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The first trailer has arrived online for director James Franco’s upcoming comedy drama Zeroville. Based on Steve Erickson’s 2007 novel of the same name, the film stars Franco alongside Seth Rogen, Jacki Weaver, Megan Fox, Will Ferrell, Dave Franco, Joey King, Craig Robinson, and Danny McBride; take a look below after the official synopsis…
Join Vikar (James Franco), a wide-eyed innocent in love with the movies, on one wicked trip to the heart of a pulsating, kaleidoscopic Hollywood. Naïve newcomer to the City of Angels, carrying nothing but his “outsider” past and a huge tattoo of Montgomery Clift & Elizabeth Taylor inked on his shaved skull; driven by the allure of cinema to the glittering temptations of Zeroville; a town where anything goes.
Encounter the parasites, the punks, the wannabes, the power-brokers and the crazies: meet Viking Man (Seth Rogen) – gatekeeper to all the right parties, a cigar-chomping surf hippie; Vikar’s eccentric Hollywood guide. »
- Amie Cranswick
James Franco and Seth Rogen, the creative duo behind such cult comedy hits as The Interview and This is the End, are Hollywood bound in the first trailer for Zeroville, a biting satirical period romp hailing from Franco himself.
It’s pitched as his most ambitious directorial effort to date, and after clocking eyes on the extensive first trailer, we’re inclined to believe those claims. Featuring a host of regular faces in Jacki Weaver, Megan Fox, Craig Robinson, Will Ferrell and Danny McBride, Zeroville is set against the Tinsel Town of ’69 where Ike “Vikar” Jerome stars out on a journey that offers up tragedy and discovery in equal measure.
Placing a laser focus on celebrity culture and all things Hollywood, Seth Rogen is on board as a character known as Viking Man – “gatekeeper to all the right parties, a cigar-chomping surf hippie; Vikar’s eccentric Hollywood guide” – while the »
- Michael Briers
After adapting William Faulkner and Cormac McCarthy, what looks to be James Franco‘s most ambitious directorial effort yet is an adaptation of Zeroville, based on Steve Erickson‘s book, which serves as a dark parody of the New Hollywood movement. Now the first sales trailer, clocking in at over four minutes, has landed.
The story focuses on Ike “Vikar” Jerome, who has just moved to Hollywood in 1969. With tattoos of Montgomery Clift and Elizabeth Taylor on his head, his journey “ends in both tragedy and discovery.” The book features many New Hollywood icons, such as Robert De Niro, Brian De Palma, John Milius and Paul Schrader, with the ghost of Clift even showing up.
However, outside of the cast — including Seth Rogen, Jacki Weaver, Megan Fox, Craig Robinson, Will Ferrell and Danny McBride — in terms of filmmaking icons, the first trailer only features a Wim Wenders cameo, which makes »
- Jordan Raup
Many know Michael Biehn from his iconic roles in James Cameron’s Aliens, The Terminator, and The Abyss, but in recent years he and his wife and business partner Jennifer Blanc-Biehn have been a tremendous force on the indie scene with their production company, Blanc-Biehn Productions, which provides a platform for indie filmmakers—including themselves—to tell new stories and interact with their dedicated fan base.
Michael and Jennifer were recently at San Diego Comic-Con to celebrate the 30th anniversary of Aliens, and I had a chance to sit down with the duo to discuss their grassroots approach to indie filmmaking, Michael’s desire to play Hicks once again in a new Alien movie, and much more.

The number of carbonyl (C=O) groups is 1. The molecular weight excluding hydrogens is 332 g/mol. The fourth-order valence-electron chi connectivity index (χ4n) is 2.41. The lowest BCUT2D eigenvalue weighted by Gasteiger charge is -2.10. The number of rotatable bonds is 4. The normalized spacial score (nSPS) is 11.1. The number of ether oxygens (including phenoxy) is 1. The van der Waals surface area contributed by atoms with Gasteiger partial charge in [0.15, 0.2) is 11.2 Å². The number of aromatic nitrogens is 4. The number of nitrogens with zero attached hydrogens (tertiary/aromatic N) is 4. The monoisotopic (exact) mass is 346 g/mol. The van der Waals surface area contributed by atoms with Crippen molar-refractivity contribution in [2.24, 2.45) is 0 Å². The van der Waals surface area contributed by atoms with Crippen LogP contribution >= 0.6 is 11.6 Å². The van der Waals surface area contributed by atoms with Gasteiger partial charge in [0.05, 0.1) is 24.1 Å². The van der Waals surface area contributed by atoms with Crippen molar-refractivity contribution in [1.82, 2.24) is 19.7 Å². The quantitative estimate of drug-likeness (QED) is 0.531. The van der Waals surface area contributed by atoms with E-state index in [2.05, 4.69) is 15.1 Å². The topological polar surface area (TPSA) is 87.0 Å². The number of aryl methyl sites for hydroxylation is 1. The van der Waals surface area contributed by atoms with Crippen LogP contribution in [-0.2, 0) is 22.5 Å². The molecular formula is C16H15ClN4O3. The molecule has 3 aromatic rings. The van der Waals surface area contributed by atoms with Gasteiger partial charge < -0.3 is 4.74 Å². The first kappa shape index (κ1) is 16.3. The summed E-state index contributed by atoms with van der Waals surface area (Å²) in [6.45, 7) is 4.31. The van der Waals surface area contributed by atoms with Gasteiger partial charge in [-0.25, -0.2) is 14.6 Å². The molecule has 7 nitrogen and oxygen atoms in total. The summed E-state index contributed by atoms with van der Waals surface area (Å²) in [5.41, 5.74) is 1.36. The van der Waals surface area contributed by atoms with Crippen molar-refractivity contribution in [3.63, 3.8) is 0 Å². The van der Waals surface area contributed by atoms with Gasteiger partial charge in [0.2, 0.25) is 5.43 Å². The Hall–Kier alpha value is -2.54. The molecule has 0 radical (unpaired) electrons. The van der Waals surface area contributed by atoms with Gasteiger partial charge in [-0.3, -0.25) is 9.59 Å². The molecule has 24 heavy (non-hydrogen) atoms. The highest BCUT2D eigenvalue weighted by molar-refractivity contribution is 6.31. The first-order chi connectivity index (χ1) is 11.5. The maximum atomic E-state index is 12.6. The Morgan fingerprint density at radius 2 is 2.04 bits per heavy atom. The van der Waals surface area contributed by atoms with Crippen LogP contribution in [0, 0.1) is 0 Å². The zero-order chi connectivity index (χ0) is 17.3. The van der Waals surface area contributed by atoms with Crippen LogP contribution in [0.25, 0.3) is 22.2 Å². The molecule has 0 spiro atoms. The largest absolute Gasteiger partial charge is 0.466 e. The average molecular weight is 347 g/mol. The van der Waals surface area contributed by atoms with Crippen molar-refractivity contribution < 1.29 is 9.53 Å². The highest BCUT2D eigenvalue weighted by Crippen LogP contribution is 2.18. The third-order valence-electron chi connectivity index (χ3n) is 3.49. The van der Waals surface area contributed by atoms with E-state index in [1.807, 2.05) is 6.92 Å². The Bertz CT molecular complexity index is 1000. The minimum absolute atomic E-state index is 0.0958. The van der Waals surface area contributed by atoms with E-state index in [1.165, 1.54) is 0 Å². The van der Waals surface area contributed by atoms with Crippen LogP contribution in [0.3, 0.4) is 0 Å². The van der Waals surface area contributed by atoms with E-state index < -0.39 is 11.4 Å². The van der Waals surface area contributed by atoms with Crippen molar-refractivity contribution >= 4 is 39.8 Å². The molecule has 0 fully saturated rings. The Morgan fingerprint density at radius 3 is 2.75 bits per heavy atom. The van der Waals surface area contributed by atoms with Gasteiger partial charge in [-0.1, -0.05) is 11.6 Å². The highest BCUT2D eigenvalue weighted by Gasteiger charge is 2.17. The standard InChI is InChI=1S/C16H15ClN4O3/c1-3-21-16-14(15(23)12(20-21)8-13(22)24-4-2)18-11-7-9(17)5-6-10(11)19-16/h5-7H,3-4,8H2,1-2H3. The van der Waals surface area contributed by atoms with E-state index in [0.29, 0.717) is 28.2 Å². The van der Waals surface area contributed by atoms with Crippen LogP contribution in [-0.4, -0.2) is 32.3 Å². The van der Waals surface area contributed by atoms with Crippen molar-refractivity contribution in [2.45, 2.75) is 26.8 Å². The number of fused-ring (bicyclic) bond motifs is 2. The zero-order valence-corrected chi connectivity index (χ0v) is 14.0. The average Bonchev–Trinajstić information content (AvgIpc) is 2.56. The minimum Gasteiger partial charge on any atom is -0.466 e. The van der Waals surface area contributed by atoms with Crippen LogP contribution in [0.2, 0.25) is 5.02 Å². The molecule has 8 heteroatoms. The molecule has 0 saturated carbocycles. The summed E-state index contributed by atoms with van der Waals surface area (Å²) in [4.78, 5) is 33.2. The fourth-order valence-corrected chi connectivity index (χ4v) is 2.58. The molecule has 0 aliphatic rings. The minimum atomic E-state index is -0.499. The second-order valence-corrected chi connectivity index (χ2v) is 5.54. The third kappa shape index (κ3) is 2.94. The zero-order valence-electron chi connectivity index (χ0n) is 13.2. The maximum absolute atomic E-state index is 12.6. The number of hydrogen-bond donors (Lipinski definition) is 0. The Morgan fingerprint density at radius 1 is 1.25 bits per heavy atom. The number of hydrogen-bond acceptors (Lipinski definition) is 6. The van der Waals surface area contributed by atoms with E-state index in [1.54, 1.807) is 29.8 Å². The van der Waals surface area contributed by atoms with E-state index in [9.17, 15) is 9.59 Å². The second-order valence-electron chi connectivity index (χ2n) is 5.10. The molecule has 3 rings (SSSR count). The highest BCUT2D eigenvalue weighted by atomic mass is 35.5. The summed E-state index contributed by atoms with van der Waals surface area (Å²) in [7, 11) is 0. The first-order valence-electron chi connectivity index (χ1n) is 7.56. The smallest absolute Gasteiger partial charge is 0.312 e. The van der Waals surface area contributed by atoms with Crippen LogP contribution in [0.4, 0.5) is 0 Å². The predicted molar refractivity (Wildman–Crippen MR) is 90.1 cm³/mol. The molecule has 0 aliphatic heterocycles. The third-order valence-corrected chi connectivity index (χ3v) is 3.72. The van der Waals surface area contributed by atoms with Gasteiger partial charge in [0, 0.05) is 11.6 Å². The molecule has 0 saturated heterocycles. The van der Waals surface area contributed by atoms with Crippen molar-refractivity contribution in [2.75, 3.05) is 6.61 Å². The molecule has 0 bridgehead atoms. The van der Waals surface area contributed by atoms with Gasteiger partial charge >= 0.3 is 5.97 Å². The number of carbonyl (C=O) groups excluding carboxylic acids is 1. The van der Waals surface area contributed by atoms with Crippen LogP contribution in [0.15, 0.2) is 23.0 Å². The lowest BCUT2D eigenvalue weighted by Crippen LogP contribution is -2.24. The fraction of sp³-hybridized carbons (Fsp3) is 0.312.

Jennifer talked about the key to being a grassroots production company by interacting with fans and getting involved with talented actors, writers, and female filmmakers.
Jennifer Blanc-Biehn: There are a lot of people like this. »
- Jonathan James
Bette Davis and Joan Crawford. Elizabeth Taylor and Debbie Reynolds. Jon Lovitz and Andy Dick. Theirs are the celebrity feuds that nearly shook Tinseltown to its cheap tinsel-filled core, the clashes of ego that briefly threatened to derail this very serious business of vanity. And they were all fucking weak compared to the fuming Cold War that’s so bitterly divided the Fast & Furious franchise like an Iron Ampersand, creating a rift between co-stars Vin Diesel and Dwayne Johnson that no one involved will ever be able to get over, not even in a car that is driving very, very fast. Incandescently fast.
From Johnson’s first passive-aggressive volleys against his “candy-ass,” “chicken-shit” male costars, to the reports of secret, ass-hatchet-burying meetings, to Johnson’s Tolstoy-like assertions that all families are candy-asses in their own way, the narrative of this entire feud has been all about trying to move ...
- Sean O'Neal
In recent years, the main reason to see a Hrithik Roshan movie was to bask in the star’s magnificence. The standard description, “Greek God,” is an entirely accurate assessment of Roshan’s celestial beauty. Plus he can dance. So it may seem a little churlish to complain that “Mohenjo Daro” takes a similar trajectory to his superhero franchise “Krrish,” without the goofy humor: a simple man given to wearing tight-fitting shirts (or no shirt at all) goes from childish naïveté to hero status and saves the girl, or the city, or the world. Here he saves a civilization, the Bronze Age Indus Valley society known as Mohenjo-daro, thanks to his brawn and strength of character. Expectedly epic though disappointingly weak in production numbers (there are only two major dance sequences), the film re-teams director Ashutosh Gowariker, composer A.R. Rahman and Roshan for the first time since “Jodhaa Akbar,” a better film by far. »
- Jay Weissberg
At one point in Ira Sachs’ Little Men, the young Jake (Theo Taplitz) explains to his parents (played by Greg Kinnear and Jennifer Ehle) how they can avoid evicting their tenant, Leonor (Paulina García), from the store she’d been renting from his late grandfather for years. Jake’s simple economic plan makes the heart ache because of how perfect it is: it calls for empathy, equality, and, without being completely naive, proposes something that could be achievable within the right political system. But his plan is even more heartbreaking because he knows it’s his last chance to salvage his friendship with Tony (Michael Barbieri), Leonor’s adolescent son, who’s become his closest, dearest friend. As the adults stand in disbelief of Jake’s plea, is he addressing their inner child or are they merely getting a preview of the troublesome teenage years ahead? Sachs makes us wonder »